Exoplanets: Methods of Detection and Analysis
The present work is about the study of exoplanets and the methods of detecting them. The discovery of exoplanets using advanced modern space technology helps to study the world outside the solar system. The confirmed exoplanets acquire their astronomical designation from their parent star with a lowercase character describing exoplanet position around a star. Different (both direct and indirect) methods have been used for the last two decades to detect the planet's influence on its host star like wobbling, varying brightness, and gravitational lensing with repeated periodic observations for confirmation. The main objective of this study was to elucidate ways to detect exoplanets and its characteristics. If the orbital plane is 'edge-on' or inclined at some angle to the line of sight, Doppler spectroscopy will be effective as it provides planet's minimum mass and semi-major axis. Astrometry is preferred when the planet is observed 'face-on'. Transit Photometry is used widely when the planet transitting the host star leads to a drop in stellar brightness. It provides information about size, revolution period and physical structure of the planet. Microlensing technique is used when a foreground star with a companion planet aligns with a distant star and both bodies bend light rays, acting as a lens which leads to increase in brightness with one large and tiny sharp peak(s). With advanced technology, direct imaging makes possible to capture image of an exoplanet by dimming the luminosity of star through coronagraphy. Other methods are flare and variability echo detection, magnetospheric radio emission, auroral radio emissions and optical and modified interferometry.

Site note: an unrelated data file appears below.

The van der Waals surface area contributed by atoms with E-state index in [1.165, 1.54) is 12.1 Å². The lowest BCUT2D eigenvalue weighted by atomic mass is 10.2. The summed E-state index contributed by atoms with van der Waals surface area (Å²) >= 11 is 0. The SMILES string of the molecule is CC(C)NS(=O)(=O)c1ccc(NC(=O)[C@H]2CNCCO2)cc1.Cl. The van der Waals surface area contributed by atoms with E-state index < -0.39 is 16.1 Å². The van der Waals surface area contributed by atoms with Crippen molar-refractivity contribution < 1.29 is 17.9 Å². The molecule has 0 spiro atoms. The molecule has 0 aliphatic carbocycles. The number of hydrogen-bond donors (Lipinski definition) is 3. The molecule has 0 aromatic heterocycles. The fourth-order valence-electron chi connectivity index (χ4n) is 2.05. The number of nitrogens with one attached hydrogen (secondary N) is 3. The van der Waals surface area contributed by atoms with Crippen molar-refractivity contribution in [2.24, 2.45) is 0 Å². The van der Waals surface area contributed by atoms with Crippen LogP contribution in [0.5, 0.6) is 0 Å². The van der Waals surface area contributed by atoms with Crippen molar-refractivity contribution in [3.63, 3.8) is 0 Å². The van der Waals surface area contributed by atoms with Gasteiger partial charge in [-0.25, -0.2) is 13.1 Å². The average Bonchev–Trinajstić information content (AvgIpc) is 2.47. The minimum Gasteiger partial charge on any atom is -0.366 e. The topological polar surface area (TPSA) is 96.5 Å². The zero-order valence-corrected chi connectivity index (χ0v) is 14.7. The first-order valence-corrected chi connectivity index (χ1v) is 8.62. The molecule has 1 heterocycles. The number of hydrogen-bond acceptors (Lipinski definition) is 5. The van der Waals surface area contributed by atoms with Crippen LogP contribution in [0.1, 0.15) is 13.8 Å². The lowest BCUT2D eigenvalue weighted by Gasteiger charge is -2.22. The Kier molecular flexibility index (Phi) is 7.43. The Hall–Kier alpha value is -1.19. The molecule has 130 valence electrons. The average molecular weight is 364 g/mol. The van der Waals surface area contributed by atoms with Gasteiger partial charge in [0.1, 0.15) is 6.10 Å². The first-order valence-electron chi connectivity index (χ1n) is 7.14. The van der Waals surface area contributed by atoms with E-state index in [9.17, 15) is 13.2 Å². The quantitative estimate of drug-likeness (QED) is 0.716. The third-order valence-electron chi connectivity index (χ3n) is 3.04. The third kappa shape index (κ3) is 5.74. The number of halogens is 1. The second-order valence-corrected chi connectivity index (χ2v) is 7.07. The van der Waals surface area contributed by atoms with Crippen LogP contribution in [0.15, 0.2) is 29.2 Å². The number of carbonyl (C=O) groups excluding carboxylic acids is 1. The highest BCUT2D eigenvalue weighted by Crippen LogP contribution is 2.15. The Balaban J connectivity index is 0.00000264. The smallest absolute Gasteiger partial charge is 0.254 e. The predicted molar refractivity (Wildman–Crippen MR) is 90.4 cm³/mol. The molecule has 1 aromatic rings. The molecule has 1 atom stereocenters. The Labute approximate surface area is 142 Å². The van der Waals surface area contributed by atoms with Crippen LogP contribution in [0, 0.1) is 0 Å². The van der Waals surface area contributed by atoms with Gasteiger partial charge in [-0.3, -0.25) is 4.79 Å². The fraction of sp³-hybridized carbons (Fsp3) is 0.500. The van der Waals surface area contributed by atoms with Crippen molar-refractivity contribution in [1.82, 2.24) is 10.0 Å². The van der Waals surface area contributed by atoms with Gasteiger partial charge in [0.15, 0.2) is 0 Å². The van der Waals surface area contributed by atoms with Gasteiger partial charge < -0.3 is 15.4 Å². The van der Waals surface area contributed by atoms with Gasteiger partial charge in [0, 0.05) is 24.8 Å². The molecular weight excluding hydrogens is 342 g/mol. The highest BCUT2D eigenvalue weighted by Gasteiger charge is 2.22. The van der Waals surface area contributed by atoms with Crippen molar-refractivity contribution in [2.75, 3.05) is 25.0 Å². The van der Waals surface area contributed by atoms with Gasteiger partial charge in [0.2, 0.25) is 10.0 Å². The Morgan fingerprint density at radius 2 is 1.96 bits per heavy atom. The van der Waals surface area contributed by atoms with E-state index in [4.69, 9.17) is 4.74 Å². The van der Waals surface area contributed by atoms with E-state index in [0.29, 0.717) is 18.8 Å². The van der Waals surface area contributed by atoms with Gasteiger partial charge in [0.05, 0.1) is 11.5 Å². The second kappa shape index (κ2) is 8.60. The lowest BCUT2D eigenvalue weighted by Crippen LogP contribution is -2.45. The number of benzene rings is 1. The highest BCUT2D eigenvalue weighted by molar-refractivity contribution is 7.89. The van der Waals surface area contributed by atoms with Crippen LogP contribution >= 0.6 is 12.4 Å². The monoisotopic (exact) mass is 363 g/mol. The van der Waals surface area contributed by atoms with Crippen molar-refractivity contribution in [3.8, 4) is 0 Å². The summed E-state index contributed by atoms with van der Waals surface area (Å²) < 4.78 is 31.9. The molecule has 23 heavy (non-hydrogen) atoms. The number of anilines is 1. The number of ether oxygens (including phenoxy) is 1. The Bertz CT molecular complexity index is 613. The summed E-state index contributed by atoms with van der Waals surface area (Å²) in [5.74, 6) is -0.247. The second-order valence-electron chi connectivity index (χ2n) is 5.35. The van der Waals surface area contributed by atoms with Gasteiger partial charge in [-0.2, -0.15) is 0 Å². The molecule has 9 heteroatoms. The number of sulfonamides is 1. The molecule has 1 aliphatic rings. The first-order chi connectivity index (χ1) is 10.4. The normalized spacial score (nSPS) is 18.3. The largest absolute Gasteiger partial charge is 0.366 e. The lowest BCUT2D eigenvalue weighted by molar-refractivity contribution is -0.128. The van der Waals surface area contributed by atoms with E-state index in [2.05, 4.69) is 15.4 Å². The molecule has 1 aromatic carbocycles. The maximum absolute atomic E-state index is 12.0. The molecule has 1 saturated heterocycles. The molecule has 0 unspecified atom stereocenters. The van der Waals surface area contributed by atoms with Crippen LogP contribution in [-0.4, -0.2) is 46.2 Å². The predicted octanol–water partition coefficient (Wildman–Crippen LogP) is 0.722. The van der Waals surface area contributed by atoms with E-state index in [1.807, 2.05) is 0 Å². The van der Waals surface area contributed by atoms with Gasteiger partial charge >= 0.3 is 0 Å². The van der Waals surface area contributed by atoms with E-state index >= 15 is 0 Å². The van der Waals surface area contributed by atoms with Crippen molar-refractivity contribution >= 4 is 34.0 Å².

Keywords: Astrometry, Gravitational micro-lensing, Einstein's General Relativity, Doppler spectroscopy, Transit photometry